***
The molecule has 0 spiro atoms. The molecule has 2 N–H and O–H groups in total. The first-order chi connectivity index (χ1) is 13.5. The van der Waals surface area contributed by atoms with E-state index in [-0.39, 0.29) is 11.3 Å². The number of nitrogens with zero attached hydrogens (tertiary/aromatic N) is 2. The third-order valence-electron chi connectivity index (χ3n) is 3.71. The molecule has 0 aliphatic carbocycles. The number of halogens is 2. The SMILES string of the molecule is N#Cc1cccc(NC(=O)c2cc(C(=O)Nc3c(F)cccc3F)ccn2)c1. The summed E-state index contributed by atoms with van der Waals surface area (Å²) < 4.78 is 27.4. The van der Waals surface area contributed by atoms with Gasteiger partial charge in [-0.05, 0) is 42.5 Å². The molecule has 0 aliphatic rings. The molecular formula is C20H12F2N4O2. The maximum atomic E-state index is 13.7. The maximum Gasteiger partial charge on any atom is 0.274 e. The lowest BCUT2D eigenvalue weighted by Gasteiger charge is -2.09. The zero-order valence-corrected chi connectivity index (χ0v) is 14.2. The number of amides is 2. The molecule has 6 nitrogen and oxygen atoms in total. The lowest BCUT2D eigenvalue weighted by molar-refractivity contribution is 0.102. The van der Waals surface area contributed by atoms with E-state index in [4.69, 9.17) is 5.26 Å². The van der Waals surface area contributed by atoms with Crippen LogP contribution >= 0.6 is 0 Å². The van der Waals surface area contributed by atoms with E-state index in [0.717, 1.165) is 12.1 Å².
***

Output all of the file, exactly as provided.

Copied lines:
The molecule has 0 spiro atoms. The molecule has 2 N–H and O–H groups in total. The first-order chi connectivity index (χ1) is 13.5. The van der Waals surface area contributed by atoms with E-state index in [-0.39, 0.29) is 11.3 Å². The number of nitrogens with zero attached hydrogens (tertiary/aromatic N) is 2. The third-order valence-electron chi connectivity index (χ3n) is 3.71. The molecule has 0 aliphatic carbocycles. The number of halogens is 2. The SMILES string of the molecule is N#Cc1cccc(NC(=O)c2cc(C(=O)Nc3c(F)cccc3F)ccn2)c1. The summed E-state index contributed by atoms with van der Waals surface area (Å²) < 4.78 is 27.4. The van der Waals surface area contributed by atoms with Gasteiger partial charge in [-0.05, 0) is 42.5 Å². The molecule has 0 aliphatic rings. The molecular formula is C20H12F2N4O2. The maximum atomic E-state index is 13.7. The maximum Gasteiger partial charge on any atom is 0.274 e. The lowest BCUT2D eigenvalue weighted by Gasteiger charge is -2.09. The zero-order valence-corrected chi connectivity index (χ0v) is 14.2. The number of amides is 2. The molecule has 6 nitrogen and oxygen atoms in total. The lowest BCUT2D eigenvalue weighted by molar-refractivity contribution is 0.102. The van der Waals surface area contributed by atoms with E-state index in [4.69, 9.17) is 5.26 Å². The van der Waals surface area contributed by atoms with Crippen LogP contribution >= 0.6 is 0 Å². The van der Waals surface area contributed by atoms with E-state index in [0.717, 1.165) is 12.1 Å².